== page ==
However the first is not possible because France is ideologically attached to the political ambitions that a united Eurozone represents, and the latter is impossible to entertain because the German Chancellor will get drummed out of office if she asks the Bundestag to agree to economic union with countries deemed pathologically irresponsible.
It would be easy to see France as the idealist in contrast to Germany’s pragmatism, but in reality France occupies both those positions by holding to the ambitions of ever-deeper-union and holding the solution to a flawed monetary union, Germany is merely a country trapped between those two positions.
The scale of the problem Germany is posing is aptly illustrated by comments from George Soros:
Legendary investor George Soros has called on Germany to leave the euro unless it willing to embrace a growth strategy, describing Berlin’s austerity doctrine as a threat to democracy and political stability in Europe.
“German policy is becoming a danger that could destroy the European Project. A collapse of the euro cannot be excluded,”
“Unless Germany changes policy, its withdrawal from the currency union would be helpful for the rest of Europe. At the moment Germany is pushing its neighbours into deflation: this threatens a long phase of stagnation, leading to nationalism, social unrest, and zenophobia. It endangers democracy,”
Mr Soros said Germany was treating the deeply-flawed Maastricht Treaty as it were a “sacred text”, warning that monetary union cannot endure for long as a narrow construct based on debt and deficit ceilings. He said wage rises in Germany are imperative to help lift the whole eurozone, allowing peripheral economies to claw their way out of trouble without fighting the extra headwinds of deflation.
“The truth is that what we have in Europe is not a currency or sovereign debt crisis as many people think, but a banking crisis,” he said. Mr Soros argued that the weaker states cannot easily fund their deficits any longer because some banks are purchasing fewer bonds as a result of damaged balance-sheets.
Are the German people to be blamed for being unwilling to bail-out the club-med nations? Possibly, it is after all their job to inform their elected representatives about their willingness to join as one with another people, they should have considered the consequences beforehand rather than complain about them now.
Is the German parliament to be blamed for its reluctance to rubber-stamp the economic union that might save the political ambitions implicit in the Euro? Patently not, it is their job to represent their electorate, and if their electorate won’t wear it then they should not agree to it.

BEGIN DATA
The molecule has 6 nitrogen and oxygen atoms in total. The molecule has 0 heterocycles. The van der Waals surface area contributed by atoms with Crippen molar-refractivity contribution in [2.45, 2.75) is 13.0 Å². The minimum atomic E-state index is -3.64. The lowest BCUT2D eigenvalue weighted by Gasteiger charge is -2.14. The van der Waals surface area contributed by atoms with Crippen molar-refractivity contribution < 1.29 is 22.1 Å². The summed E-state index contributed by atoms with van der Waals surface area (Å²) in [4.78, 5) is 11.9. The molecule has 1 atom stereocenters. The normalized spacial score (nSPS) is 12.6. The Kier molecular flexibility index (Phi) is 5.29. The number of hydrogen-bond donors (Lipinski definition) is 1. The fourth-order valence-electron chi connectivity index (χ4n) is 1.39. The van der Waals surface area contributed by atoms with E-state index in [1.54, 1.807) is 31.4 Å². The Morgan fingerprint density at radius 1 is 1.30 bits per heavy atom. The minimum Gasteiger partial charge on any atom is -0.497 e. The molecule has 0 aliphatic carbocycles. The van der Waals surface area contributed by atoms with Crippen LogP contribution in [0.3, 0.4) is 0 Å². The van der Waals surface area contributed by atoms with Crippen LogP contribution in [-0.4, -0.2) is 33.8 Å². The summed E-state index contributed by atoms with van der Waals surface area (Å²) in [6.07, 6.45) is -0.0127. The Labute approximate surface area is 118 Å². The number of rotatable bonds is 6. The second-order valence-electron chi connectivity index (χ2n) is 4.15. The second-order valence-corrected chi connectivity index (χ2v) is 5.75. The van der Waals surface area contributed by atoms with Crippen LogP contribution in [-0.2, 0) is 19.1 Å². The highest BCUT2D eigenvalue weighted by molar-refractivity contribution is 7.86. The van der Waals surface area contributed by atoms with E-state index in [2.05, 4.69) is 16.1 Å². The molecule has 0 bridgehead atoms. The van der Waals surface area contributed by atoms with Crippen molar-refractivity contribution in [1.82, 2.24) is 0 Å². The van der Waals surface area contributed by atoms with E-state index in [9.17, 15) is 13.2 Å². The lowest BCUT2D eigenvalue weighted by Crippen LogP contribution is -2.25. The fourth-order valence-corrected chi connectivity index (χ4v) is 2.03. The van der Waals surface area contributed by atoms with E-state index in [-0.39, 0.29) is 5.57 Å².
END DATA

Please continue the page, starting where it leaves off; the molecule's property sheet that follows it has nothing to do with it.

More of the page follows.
Is the German constitutional court to be blamed for introducing a ruling that makes it difficult for the executive to overrule the will of the people and their elected representatives? Patently not, an executive that is not accountable to, and acts against the wishes of, the people is plainly a tyranny.
Is Chancellor Merkel to blame for being unable to force Germany to accept the loss of sovereignty necessary to save political union within the EU? Yes, absolutely, she sits in the top-spot and must carry ultimate responsibility for presiding over a government that has acted in a way perceived to be inimical to the interests of the people she is supposed to represent.
What can Germany do to remove itself from this bind? Well, it could follow Soros’s advice and exit the Euro, but it might be a good idea to first consult the people on that most fundamental of questions; “Who governs me?” If the answer is “my” government then clearly Germany should exit a what is a political project, if not then it is time to admit that the Bundestag cannot be sovereign, because to quote Gladstone:
The finance of the country is intimately associated with the liberties of the country. It is a powerful leverage by which English Liberty has been gradually acquired … It lies at the root of English Liberty, and if the House of Commons can by any possibility lose the power of the control of the grants of public money, depend upon it, your very liberty will be worth very little in comparison …That power can never be wrenched out of your hands… That powerful leverage has been what is commonly known as the power of the purse – the control of the House of Commons over public expenditure – your main guarantee for purity – the root of English liberty. No violence, no tyranny, whether of experiments or of such methods as are likely to be made in this country, could ever for a moment have a chance of prevailing against the energies of that great assembly. No, if these powers of the House of Commons come to be encroached upon, it will be by tacit and insidious methods, and therefore I say that public attention should be called to this.
So what will it be, a shrunken post-crisis Eurozone with economic union, or a return to a softer monetary union based on the Ecu ‘basket of currencies’ held by sovereign nation states?
Update – 25/06/10
Interesting UKDF blogspot article on how the Eurozone crisis is causing Germany to build a partnership with Russia, to the unease of both France & Poland:
The Germans have been developing economic relations with Russia since before the Soviet collapse, but the Greek crisis forced them to reconsider their relationship with Russia. If the European Union was becoming a trap in which Germany was going to consistently subsidize the rest of Europe, and a self-contained economy is impossible, then another strategy would be needed. This consisted of two parts. The first was insisting on a restructuring of the European Union to protect Germany from the domestic policies of other countries. Second, if Europe was heading toward a long period of stagnation, then Germany, heavily dependent on exports and needing labor, needed to find an additional partner — if not a new one.